Well, I arrived safe but maybe not sound in Delhi after a non-stop flight from Melbourne. Air India was great: friendly staff, good food, free alcohol (wasted on me, but not the guy in the seat behind who decided to have a one man drinks party), comfortable seats and enough legroom on their Boeing 787 Dreamliner. But my flight seemed to be full of unhappy toddlers whose mothers either did not own or forgot to pack pacifiers of any kind, resulting in a whole lot of high-pitched noise for the duration of the flight. This, along with the boozy neighbour made me very happy to find my Delhi bed for a good kip.
After my first cup of excellent masala chai (spiced tea) bought for me by my lovely taxi driver at a street chai stall, took an early morning flight from Delhi to Ahmedabad, the largest city in the state of Gujarat and the launching point for my Gujarati adventures. But first a few days around town – revisiting some favourite places like Sidi Saiyyid Mosque, and some new to me like Dada Harir Vav and Adalaj stepwells.
High on my list of favourite places to eat is in this city is The House of MG (the former mansion of Mangaldas Girdhardas – an early 20th century philanthropist) with its lovely open air garden pavilion restaurant on the ground floor. Fresh fruit juices, traditional Gujarati food and homemade ice cream make this a must-do destination on every visit to Ahmedabad. Happily it is just across the road from the aforementioned Sidi Saiyyid Mosque which was built in 1573 by an Abyssinian in the retinue of Bilal Jhajar Khan, general in the army of the last sultan of the Gujarat Sultanate. The mosque is built on a series of arches and is famous for its beautifully carved stone latticework windows (jalis) on the side and rear arches.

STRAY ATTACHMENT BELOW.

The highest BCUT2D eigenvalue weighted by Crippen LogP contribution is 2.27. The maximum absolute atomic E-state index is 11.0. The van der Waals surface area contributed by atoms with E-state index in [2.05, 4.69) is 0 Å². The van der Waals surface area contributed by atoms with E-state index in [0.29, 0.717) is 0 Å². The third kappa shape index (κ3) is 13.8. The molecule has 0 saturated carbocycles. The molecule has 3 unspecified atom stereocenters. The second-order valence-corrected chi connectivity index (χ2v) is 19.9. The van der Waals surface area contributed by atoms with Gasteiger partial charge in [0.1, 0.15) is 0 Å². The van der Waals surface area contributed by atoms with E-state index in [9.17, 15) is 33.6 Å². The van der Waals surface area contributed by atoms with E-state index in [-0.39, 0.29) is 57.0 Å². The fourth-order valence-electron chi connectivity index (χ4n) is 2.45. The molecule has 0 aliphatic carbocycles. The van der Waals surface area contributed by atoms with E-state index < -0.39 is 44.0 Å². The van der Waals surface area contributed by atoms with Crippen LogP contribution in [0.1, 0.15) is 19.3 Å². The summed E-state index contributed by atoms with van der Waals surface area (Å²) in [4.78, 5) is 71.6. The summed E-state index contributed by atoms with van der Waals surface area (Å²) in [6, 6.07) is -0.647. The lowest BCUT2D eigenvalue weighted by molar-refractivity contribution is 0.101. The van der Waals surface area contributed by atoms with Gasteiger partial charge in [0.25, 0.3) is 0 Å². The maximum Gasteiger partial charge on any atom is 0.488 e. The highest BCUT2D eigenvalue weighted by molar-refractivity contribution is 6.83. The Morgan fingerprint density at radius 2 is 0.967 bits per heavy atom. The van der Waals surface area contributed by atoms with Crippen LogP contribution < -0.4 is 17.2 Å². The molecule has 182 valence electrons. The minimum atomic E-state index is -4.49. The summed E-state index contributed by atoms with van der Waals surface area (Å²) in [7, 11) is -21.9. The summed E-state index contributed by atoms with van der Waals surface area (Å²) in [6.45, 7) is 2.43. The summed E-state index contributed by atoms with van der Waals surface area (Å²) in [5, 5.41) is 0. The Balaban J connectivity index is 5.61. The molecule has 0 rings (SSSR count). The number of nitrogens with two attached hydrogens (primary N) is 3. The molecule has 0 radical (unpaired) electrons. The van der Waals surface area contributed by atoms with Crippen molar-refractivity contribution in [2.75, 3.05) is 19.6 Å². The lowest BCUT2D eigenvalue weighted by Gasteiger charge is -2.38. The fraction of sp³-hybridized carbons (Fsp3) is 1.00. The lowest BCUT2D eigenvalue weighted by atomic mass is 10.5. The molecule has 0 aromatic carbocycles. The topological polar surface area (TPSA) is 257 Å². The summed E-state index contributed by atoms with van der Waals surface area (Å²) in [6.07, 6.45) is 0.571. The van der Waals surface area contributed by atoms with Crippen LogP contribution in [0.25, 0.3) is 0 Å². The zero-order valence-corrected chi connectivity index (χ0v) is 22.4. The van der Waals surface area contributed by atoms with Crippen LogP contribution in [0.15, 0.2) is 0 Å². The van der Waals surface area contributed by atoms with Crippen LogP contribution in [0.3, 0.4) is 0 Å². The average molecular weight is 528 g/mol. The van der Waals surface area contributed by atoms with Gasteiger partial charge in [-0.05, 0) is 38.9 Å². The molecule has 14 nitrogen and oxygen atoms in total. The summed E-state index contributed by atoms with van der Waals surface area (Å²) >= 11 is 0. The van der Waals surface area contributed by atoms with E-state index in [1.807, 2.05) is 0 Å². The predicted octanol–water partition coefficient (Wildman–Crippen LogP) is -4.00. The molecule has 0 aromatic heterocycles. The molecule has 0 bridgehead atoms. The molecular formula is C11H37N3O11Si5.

So day 1 in Ahmedabad saw me spending a lot of time in an autorick doing errands, lunching and sightseeing. You don’t know you’re alive until you experience the craziness that is Indian city traffic! I have learnt long ago to sit back and relax knowing that these drivers are very talented, squeezing the vehicle into impossible places and narrowly avoiding all the other road users – vehicles of all sorts, pedestrians, cows, dogs and the occasional camel – in what seems to be a real-life version of bumpem cars, with surprisingly few bumps. The open-sided autoricks place you in the thick of it, and so close to other travellers that there is almost time to form short-term relationships along the way. It’s great street theatre! And there always seems to be a wedding parade somewhere – first noticeable by the loud music produced by the uniformed wedding band and then women in colourful saris dancing, all moving along the road to their destination with traffic swirling around them.